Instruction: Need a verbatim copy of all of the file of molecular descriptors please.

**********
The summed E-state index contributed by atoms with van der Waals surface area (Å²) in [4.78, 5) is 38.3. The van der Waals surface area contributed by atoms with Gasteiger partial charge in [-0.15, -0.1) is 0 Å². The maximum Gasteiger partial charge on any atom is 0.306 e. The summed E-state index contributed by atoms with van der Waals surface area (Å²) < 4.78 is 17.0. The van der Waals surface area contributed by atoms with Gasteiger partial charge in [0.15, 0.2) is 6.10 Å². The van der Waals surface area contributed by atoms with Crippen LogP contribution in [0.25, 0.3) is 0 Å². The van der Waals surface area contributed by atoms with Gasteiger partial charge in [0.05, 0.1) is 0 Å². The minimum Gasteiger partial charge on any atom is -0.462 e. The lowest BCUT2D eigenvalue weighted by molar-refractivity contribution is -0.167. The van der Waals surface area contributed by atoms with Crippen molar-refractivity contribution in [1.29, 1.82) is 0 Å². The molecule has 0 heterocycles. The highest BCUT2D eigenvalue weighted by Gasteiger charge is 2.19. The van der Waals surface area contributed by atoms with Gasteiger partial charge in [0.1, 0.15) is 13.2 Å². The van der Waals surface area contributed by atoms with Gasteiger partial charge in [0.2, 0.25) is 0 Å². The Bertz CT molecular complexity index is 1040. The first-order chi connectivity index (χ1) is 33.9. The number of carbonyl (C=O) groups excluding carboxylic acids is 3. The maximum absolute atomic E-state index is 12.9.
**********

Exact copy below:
The summed E-state index contributed by atoms with van der Waals surface area (Å²) in [4.78, 5) is 38.3. The van der Waals surface area contributed by atoms with Gasteiger partial charge in [-0.15, -0.1) is 0 Å². The maximum Gasteiger partial charge on any atom is 0.306 e. The summed E-state index contributed by atoms with van der Waals surface area (Å²) < 4.78 is 17.0. The van der Waals surface area contributed by atoms with Gasteiger partial charge in [0.15, 0.2) is 6.10 Å². The van der Waals surface area contributed by atoms with Crippen LogP contribution in [0.25, 0.3) is 0 Å². The van der Waals surface area contributed by atoms with Gasteiger partial charge in [0.05, 0.1) is 0 Å². The minimum Gasteiger partial charge on any atom is -0.462 e. The lowest BCUT2D eigenvalue weighted by molar-refractivity contribution is -0.167. The van der Waals surface area contributed by atoms with Crippen molar-refractivity contribution in [1.29, 1.82) is 0 Å². The molecule has 0 heterocycles. The highest BCUT2D eigenvalue weighted by Gasteiger charge is 2.19. The van der Waals surface area contributed by atoms with Gasteiger partial charge in [0.1, 0.15) is 13.2 Å². The van der Waals surface area contributed by atoms with Gasteiger partial charge in [0.2, 0.25) is 0 Å². The Bertz CT molecular complexity index is 1040. The first-order chi connectivity index (χ1) is 33.9. The number of carbonyl (C=O) groups excluding carboxylic acids is 3. The maximum absolute atomic E-state index is 12.9.